Long-term funding is needed to ensure family services are not cut, say watchdogs

A support programme for babies and their families in England must have a guaranteed minimum level of long-term funding, a watchdogs’ review has said.

The Start for Life programme offers services including health visits, parenting courses, infant feeding, and speech and language support.

But local authority leaders have reported “multiple challenges” with using short-term funding and have raised concerns they might have to cut much-needed services because of the inability to plan for the longer term, a joint review said.

Ofsted and the Care Quality Commission (CQC) reviewed how the programme, which had its funding announced in October 2021, is working in six local areas.

Among their recommendations, they said the Government should “commit to a minimum level of long-term funding for this programme nationally”, allowing local areas “to establish services and help to build parents’ trust in Start for Life provision”.

They added: “It would also allow time to gather evidence and ensure that properly trained staff are retained.”

Their review found local area leaders felt short-term funding prevented them from planning provision for longer periods of time and “were concerned that they might have to cut services that families have come to rely on”.

The Government has made £300 million available over three years to establish the Family Hubs and Start for Life programme, covering 75 local authority areas.

The CQC and Ofsted called for the programme to be made available and promoted to all families nationally “to remove any stigma associated with accessing services and to ensure that all babies get the best start in life”.

They said parents did not always know what services were available and that in some areas, family hubs were seen as places for “troubled families”, which the watchdogs said meant opportunities to provide support were sometimes lost.

Acknowledging that the programme is still relatively new, the review found families who accessed Start for Life services through a family hub had a positive experience, with parents saying it helped them with confidence in feeding and with overall outcomes for their children, as well as to improve their own mental health.

The review found more work needs to be done to reach “seldom-heard groups or those who have a disability” to ensure they can access Start for Life services, and that postnatal services are more established than services for expectant parents.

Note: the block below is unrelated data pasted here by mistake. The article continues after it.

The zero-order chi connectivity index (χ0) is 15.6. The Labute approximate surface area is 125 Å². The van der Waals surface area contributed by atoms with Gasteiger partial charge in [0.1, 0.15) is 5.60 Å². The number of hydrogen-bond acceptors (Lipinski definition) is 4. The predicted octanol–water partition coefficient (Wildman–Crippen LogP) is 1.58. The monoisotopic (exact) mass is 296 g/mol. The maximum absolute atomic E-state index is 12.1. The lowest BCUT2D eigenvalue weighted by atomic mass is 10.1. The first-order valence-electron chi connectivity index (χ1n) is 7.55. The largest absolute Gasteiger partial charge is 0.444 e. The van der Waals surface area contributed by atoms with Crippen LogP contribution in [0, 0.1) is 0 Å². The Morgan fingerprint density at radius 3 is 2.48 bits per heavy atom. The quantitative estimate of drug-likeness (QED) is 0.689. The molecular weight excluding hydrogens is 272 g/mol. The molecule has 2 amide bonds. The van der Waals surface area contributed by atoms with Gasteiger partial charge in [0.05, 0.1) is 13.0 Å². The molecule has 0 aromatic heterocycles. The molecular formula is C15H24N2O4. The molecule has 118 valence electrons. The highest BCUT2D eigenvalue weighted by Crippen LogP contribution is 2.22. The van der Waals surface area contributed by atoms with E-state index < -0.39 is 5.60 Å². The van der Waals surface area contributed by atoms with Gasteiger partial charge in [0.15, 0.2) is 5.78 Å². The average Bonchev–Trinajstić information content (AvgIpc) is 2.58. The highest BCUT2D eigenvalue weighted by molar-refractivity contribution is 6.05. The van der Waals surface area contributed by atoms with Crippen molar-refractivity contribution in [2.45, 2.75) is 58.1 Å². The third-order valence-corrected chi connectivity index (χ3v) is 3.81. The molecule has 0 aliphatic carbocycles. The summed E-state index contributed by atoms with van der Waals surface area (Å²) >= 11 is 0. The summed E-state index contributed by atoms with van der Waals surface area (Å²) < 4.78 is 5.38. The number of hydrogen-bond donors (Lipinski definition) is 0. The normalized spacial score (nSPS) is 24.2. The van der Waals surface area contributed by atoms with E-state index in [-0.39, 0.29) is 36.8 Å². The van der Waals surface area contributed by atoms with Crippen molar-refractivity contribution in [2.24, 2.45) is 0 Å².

Yvette Stanley, Ofsted’s national director of regulation and social care, said: “The care and support a child receives in the first few years of their life helps them thrive throughout their childhood and beyond.

“Start for Life services offer families vital support to help every child get off to the best possible start.

“I’m very pleased that many families have had a positive experience using these services. I hope this review helps local services continue to improve the support families receive in the first few years of their child’s life.”

Lucy Harte, deputy director for multiagency operations at the CQC, said: “Hearing from families about the value of support they have received is deeply encouraging and a testament to those caring people working in services – the challenge now is to learn from this.”

The review covered services in Northumberland, Sunderland, County Durham, Hull, Torbay and the Isle of Wight.

A spokesperson for the Department for Education said: “As this review sets out, Start for Life services are already having a positive impact on families across the country and offering joined-up support for children in those crucial early years.

“All 75 local authorities in the Family Hubs and Start for Life programme have opened a family hub in their area, creating a welcoming place where families can be connected to a wide range of services through a single point of access.

“We are continuing to invest in the Family Hubs programme, including £300 million across the 75 local authorities to improve outcomes for thousands of babies, children, and families, on top of the £12 million family hubs transformation fund supporting a further 13 local authorities in England.”